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New monads/MonadRandom

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(Connection to stochastics)
 
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A simple monad transformer to allow computations in the transformed monad to generate random values.
 
A simple monad transformer to allow computations in the transformed monad to generate random values.
 
==The code==
 
==The code==
<haskell>
+
<haskell>{-#LANGUAGE MultiParamTypeClasses, UndecidableInstances #-}
{-# LANGUAGE MultiParamTypeClasses, UndecidableInstances, GeneralizedNewtypeDeriving, FlexibleInstances #-}
+
{-#LANGUAGE GeneralizedNewtypeDeriving, FlexibleInstances #-}
 
 
 
module MonadRandom (
 
module MonadRandom (
Line 26: Line 26:
 
import Control.Monad.Reader
 
import Control.Monad.Reader
 
import Control.Arrow
 
import Control.Arrow
+
 
class (Monad m) => MonadRandom m where
 
class (Monad m) => MonadRandom m where
getRandom :: (Random a) => m a
+
getRandom :: (Random a) => m a
getRandoms :: (Random a) => m [a]
+
getRandoms :: (Random a) => m [a]
getRandomR :: (Random a) => (a,a) -> m a
+
getRandomR :: (Random a) => (a,a) -> m a
 
getRandomRs :: (Random a) => (a,a) -> m [a]
 
getRandomRs :: (Random a) => (a,a) -> m [a]
 
 
newtype (RandomGen g) => RandT g m a = RandT (StateT g m a)
+
newtype RandT g m a = RandT (StateT g m a)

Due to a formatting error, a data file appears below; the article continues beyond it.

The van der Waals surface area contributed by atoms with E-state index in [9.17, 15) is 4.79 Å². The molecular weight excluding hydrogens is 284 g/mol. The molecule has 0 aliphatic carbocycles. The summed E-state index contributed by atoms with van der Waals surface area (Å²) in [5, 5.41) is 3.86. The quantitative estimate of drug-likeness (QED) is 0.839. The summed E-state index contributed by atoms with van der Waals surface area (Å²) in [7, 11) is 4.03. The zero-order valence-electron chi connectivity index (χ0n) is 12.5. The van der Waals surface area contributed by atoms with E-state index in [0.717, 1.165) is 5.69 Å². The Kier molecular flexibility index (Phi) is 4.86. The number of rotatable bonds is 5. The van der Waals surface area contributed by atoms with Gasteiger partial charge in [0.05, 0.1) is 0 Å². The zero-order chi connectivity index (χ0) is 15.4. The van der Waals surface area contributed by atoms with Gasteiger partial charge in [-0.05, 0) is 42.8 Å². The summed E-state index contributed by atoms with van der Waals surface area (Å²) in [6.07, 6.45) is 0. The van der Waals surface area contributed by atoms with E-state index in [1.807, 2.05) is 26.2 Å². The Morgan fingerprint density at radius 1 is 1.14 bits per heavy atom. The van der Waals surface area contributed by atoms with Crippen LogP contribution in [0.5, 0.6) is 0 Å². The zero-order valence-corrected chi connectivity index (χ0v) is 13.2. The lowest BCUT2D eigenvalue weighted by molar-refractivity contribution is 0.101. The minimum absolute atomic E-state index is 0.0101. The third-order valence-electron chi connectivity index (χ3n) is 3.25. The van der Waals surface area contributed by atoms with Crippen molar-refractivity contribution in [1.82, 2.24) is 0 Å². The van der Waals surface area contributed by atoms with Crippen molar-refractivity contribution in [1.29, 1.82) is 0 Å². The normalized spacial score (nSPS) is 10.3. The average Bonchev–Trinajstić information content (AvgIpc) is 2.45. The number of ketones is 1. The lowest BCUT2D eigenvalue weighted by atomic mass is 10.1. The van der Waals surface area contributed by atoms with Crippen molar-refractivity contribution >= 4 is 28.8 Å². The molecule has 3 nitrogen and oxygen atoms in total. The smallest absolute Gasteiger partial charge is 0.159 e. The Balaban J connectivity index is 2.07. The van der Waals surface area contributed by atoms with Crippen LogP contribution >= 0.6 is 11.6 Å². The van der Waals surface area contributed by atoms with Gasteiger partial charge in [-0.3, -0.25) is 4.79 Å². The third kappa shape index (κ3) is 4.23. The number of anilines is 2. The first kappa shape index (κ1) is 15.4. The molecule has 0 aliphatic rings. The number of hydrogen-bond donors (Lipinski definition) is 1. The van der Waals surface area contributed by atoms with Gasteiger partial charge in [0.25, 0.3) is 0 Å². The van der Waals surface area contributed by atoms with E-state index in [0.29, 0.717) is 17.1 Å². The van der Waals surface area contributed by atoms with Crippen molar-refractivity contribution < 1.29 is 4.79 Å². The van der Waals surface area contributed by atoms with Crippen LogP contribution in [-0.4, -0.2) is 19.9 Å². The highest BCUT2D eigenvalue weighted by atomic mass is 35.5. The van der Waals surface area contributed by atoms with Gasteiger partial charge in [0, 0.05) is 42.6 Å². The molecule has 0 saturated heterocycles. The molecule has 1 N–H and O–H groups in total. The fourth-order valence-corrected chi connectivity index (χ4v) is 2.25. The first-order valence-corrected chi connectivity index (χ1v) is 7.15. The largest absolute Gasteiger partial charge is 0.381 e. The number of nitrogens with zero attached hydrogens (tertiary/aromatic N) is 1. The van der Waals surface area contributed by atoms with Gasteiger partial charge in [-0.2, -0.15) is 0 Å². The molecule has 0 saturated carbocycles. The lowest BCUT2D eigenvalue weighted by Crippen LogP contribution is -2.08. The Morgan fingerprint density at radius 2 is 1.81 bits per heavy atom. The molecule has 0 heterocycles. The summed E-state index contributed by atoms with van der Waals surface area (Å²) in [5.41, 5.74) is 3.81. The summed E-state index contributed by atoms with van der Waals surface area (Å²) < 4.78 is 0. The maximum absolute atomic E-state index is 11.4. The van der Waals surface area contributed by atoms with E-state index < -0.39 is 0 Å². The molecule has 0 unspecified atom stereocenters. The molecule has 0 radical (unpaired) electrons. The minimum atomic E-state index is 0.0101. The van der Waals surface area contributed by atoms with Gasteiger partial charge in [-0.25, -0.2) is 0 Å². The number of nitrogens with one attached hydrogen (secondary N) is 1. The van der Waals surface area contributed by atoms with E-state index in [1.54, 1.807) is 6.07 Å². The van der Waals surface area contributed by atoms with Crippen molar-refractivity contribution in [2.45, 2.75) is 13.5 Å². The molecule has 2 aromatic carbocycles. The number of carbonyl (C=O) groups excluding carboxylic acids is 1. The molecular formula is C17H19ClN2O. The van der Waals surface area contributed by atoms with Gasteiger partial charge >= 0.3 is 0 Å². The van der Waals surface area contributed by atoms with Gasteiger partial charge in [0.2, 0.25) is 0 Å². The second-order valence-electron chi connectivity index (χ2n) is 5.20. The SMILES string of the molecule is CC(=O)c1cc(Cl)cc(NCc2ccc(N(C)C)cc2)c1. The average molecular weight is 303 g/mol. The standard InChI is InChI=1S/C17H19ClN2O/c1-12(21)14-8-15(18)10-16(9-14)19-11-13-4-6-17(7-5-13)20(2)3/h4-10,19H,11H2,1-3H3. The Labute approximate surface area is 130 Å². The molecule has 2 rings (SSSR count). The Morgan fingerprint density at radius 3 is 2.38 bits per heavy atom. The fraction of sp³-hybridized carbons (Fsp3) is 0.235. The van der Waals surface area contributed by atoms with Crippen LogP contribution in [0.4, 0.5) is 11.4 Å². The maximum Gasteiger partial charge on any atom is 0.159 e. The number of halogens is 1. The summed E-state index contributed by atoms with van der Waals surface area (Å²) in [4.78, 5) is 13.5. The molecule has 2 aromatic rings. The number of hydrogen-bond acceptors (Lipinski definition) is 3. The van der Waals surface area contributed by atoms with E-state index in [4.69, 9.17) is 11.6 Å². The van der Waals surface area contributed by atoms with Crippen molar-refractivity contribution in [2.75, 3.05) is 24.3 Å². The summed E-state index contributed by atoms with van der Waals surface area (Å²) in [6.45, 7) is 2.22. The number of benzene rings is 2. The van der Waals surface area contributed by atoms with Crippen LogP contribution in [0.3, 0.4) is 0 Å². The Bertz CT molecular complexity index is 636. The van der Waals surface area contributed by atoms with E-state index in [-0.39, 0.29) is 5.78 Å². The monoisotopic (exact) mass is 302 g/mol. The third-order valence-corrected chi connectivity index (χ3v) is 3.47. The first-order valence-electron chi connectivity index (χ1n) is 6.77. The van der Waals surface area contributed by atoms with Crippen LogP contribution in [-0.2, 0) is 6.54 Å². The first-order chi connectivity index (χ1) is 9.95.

deriving (Functor, Monad, MonadTrans, MonadIO)
 
deriving (Functor, Monad, MonadTrans, MonadIO)
 
 
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instance (Monad m, RandomGen g) => MonadRandom (RandT g m) where
 
instance (Monad m, RandomGen g) => MonadRandom (RandT g m) where
getRandom = RandT . liftState $ random
+
getRandom = RandT $ liftState random
getRandoms = RandT . liftState $ first randoms . split
+
getRandoms = RandT $ liftState $ first randoms . split
getRandomR (x,y) = RandT . liftState $ randomR (x,y)
+
getRandomR (x,y) = RandT $ liftState $ randomR (x,y)
getRandomRs (x,y) = RandT . liftState $
+
getRandomRs (x,y) = RandT $ liftState $
 
first (randomRs (x,y)) . split
 
first (randomRs (x,y)) . split
 
 
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runRand :: (RandomGen g) => Rand g a -> g -> (a, g)
 
runRand :: (RandomGen g) => Rand g a -> g -> (a, g)
runRand (Rand x) g = runIdentity (runRandT x g)
+
runRand (Rand x) g = runIdentity (runRandT x g)
 
 
 
evalRandIO :: Rand StdGen a -> IO a